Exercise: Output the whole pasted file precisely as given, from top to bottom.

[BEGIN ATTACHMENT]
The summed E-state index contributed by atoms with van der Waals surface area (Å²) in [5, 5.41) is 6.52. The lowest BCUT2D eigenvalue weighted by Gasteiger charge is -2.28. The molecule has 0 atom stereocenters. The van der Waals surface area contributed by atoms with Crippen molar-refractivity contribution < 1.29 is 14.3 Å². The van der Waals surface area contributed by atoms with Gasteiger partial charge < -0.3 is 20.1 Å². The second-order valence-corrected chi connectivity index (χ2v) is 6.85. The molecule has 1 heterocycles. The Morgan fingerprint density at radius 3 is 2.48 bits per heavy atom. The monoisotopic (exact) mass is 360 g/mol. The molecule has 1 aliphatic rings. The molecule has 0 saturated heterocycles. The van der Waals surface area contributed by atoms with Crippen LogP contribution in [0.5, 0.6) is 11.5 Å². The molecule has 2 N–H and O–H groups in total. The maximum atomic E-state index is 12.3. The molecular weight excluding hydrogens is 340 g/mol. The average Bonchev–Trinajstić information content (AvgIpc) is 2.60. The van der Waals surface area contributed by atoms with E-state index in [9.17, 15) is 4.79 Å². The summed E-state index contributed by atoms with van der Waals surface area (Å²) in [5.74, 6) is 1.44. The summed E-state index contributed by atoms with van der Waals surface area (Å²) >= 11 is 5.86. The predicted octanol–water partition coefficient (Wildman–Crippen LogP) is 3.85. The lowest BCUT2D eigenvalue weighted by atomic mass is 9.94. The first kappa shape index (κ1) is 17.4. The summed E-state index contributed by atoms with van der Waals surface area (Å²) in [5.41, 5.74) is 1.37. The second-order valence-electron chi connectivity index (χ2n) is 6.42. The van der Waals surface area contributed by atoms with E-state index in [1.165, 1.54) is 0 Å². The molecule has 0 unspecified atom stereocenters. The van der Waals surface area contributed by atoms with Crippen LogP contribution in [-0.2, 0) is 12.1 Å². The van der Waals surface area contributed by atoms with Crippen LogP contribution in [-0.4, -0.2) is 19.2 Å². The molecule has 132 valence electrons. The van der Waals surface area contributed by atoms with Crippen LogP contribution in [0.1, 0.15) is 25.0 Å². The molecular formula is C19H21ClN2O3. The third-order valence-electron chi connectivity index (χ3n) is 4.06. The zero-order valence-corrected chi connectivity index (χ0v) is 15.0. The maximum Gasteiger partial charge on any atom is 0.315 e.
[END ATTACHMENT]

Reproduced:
The summed E-state index contributed by atoms with van der Waals surface area (Å²) in [5, 5.41) is 6.52. The lowest BCUT2D eigenvalue weighted by Gasteiger charge is -2.28. The molecule has 0 atom stereocenters. The van der Waals surface area contributed by atoms with Crippen molar-refractivity contribution < 1.29 is 14.3 Å². The van der Waals surface area contributed by atoms with Gasteiger partial charge < -0.3 is 20.1 Å². The second-order valence-corrected chi connectivity index (χ2v) is 6.85. The molecule has 1 heterocycles. The Morgan fingerprint density at radius 3 is 2.48 bits per heavy atom. The monoisotopic (exact) mass is 360 g/mol. The molecule has 1 aliphatic rings. The molecule has 0 saturated heterocycles. The van der Waals surface area contributed by atoms with Crippen LogP contribution in [0.5, 0.6) is 11.5 Å². The molecule has 2 N–H and O–H groups in total. The maximum atomic E-state index is 12.3. The molecular weight excluding hydrogens is 340 g/mol. The average Bonchev–Trinajstić information content (AvgIpc) is 2.60. The van der Waals surface area contributed by atoms with E-state index in [9.17, 15) is 4.79 Å². The summed E-state index contributed by atoms with van der Waals surface area (Å²) in [5.74, 6) is 1.44. The summed E-state index contributed by atoms with van der Waals surface area (Å²) >= 11 is 5.86. The predicted octanol–water partition coefficient (Wildman–Crippen LogP) is 3.85. The lowest BCUT2D eigenvalue weighted by atomic mass is 9.94. The first kappa shape index (κ1) is 17.4. The summed E-state index contributed by atoms with van der Waals surface area (Å²) in [5.41, 5.74) is 1.37. The second-order valence-electron chi connectivity index (χ2n) is 6.42. The van der Waals surface area contributed by atoms with E-state index in [1.165, 1.54) is 0 Å². The molecule has 0 unspecified atom stereocenters. The van der Waals surface area contributed by atoms with Crippen LogP contribution in [-0.2, 0) is 12.1 Å². The van der Waals surface area contributed by atoms with Crippen LogP contribution in [-0.4, -0.2) is 19.2 Å². The molecule has 132 valence electrons. The van der Waals surface area contributed by atoms with Crippen LogP contribution in [0.1, 0.15) is 25.0 Å². The molecular formula is C19H21ClN2O3. The third-order valence-electron chi connectivity index (χ3n) is 4.06. The zero-order valence-corrected chi connectivity index (χ0v) is 15.0. The maximum Gasteiger partial charge on any atom is 0.315 e.